Big news in deployment right now. Microsoft has release a hotfix rollup is for Windows 7 SP1 and Windows Server 2008 R2 SP1. So it’s kinda like Service Pack 1 and a half. There are 4 flavours 2008R2 Itanium/x64 and Windows 7 x86/x64.

You can get it from Microsoft Update Catalog by clicking the link here.

MU_Updates

You can then add the updates to your basket and download them.

There’s a Microsoft KB article here. Article KB2775511

The updates are in a format suitable for importing into the Packages folder of your MDT deployment share.

MU_MDT_Packages

Posted in Deployment, Windows 7 | Tagged , , , , | 9 Comments

Deployment Terminology

There are a many terms used to describe the deployment of operating systems and its associated practices. Here are some of the most popular ones and an explanation of when to use them.

Deployment.
The process of applying operating system images to a computer(sometimes called build). This may also include it’s associated framework inc. drivers, patches, service packs, applications etc. The term is a general phrase that describes the process as a whole.

Windows Image Deployment (WIM Imaging).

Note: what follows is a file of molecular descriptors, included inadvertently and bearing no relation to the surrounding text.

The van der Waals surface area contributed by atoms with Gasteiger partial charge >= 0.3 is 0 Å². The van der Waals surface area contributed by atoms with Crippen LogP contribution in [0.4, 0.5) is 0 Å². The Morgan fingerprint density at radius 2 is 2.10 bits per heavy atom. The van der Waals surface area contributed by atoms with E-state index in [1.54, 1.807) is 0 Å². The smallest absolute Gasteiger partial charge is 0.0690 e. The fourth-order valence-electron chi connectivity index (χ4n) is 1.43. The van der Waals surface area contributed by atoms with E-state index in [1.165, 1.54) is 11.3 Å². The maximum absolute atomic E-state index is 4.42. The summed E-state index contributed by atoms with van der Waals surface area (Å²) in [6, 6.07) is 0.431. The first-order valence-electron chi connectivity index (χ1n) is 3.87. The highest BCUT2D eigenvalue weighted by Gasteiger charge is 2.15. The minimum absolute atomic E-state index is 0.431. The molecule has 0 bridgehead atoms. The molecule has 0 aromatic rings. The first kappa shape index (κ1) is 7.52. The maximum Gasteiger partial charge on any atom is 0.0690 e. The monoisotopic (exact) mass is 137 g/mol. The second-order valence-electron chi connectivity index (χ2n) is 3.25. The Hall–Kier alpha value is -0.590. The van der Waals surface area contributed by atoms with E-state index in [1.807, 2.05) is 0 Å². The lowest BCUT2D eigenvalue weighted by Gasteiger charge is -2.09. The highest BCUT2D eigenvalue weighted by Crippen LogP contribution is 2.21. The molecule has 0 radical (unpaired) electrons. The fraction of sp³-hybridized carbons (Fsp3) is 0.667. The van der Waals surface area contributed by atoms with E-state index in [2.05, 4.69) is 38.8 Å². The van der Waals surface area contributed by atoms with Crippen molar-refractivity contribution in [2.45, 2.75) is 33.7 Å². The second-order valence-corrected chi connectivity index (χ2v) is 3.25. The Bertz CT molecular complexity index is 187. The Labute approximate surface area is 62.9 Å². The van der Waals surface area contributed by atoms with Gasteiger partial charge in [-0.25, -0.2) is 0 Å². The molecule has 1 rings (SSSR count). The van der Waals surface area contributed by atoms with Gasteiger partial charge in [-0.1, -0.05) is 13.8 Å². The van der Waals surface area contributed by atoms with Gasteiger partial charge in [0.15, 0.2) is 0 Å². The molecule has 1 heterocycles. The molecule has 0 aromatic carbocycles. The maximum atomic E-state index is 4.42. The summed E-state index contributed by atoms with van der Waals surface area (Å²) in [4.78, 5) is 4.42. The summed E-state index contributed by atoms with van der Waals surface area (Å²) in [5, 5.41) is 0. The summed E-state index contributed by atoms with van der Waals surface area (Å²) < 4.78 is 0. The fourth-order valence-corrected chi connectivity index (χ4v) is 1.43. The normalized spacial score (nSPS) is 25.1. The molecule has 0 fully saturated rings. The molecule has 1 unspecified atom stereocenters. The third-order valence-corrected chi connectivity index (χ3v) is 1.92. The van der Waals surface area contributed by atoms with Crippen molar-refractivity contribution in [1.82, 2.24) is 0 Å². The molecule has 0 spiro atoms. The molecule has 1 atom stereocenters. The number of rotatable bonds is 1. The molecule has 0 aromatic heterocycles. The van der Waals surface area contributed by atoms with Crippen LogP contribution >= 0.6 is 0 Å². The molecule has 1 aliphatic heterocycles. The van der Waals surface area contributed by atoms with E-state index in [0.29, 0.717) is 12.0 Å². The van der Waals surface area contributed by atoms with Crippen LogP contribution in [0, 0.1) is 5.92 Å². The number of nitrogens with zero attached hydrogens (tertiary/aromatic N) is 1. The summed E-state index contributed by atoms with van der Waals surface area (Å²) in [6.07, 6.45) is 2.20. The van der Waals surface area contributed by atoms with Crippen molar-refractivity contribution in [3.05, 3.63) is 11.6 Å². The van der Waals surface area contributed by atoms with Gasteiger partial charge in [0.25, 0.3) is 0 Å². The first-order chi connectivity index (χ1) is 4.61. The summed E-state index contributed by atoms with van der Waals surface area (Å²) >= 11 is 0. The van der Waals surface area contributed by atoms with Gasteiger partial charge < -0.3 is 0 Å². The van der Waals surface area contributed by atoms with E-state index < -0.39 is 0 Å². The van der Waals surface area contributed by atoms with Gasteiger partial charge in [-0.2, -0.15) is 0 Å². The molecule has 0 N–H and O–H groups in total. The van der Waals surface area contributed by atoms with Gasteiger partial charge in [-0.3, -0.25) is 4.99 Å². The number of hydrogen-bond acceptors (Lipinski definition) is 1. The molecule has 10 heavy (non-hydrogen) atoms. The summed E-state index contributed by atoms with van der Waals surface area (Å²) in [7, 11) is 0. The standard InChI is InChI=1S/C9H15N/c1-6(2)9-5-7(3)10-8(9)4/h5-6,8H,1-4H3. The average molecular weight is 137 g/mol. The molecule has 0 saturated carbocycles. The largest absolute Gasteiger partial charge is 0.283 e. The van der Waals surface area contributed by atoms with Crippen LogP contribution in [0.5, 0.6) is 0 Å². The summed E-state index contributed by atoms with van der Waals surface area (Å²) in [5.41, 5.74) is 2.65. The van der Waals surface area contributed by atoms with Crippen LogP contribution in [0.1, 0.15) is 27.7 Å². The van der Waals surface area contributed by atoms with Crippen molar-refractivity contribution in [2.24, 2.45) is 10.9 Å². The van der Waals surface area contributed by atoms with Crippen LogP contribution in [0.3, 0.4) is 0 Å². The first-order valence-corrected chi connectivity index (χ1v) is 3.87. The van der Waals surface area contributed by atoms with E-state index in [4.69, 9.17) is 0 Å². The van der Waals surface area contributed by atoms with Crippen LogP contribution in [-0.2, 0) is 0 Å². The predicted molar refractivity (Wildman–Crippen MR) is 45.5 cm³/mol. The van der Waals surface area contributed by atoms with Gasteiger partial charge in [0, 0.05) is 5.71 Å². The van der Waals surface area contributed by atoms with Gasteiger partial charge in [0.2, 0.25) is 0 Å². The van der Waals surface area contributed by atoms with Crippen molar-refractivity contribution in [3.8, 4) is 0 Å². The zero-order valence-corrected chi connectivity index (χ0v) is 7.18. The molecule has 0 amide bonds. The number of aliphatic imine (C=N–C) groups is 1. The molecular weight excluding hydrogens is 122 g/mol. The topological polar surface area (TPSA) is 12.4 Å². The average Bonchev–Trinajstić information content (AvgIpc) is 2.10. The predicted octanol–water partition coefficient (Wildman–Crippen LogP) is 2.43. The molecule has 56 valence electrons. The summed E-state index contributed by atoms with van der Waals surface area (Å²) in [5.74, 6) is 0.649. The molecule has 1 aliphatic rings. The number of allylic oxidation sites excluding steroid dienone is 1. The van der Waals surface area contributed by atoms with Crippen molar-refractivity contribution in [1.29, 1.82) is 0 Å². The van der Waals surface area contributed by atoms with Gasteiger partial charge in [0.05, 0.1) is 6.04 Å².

This term describes any of the methods used to apply images based on the Windows Imaging file format.  

Operating System Deployment(OSD).
This term can be used literally but usually refers to the deployment of images using the OSD feature of System Center Configuration Manager.

Lite-Touch Deployment (LTI).
This describes the use of Microsoft Deployment Toolkit to apply images. This includes any such  methods including PXE boot with Windows Deployment Services

Zero-Touch Deployment (ZTI).
This describes applying images with System Center Configuration Manager with Microsoft Deployment Toolkit integrated.

User-Driven Installation (UDI).
This is Zero-Touch deployment that is initiatedby a user using the User Driven Installation feature of MDT. It could also refer to any other method of deployment where the user user initiates the build.

Imaging.
The term ‘imaging’ when appending a noun can refer to where the image is being deployed from but it’s not totally accurate terminology. eg WDS Imaging, File Share Imaging, 

Below are a few useful links to various articles on this topic.

Operating System Deployment Terminology This is a glossary of most of the popular imaging process technical terms.

Choosing a Deployment Strategy This post will demystify the terms High Touch, Lite-Touch and Zero-Touch.

Deployment Dilemmas This post will explain the following terms – In-Place Upgrade, New Installation, Refresh and Replace.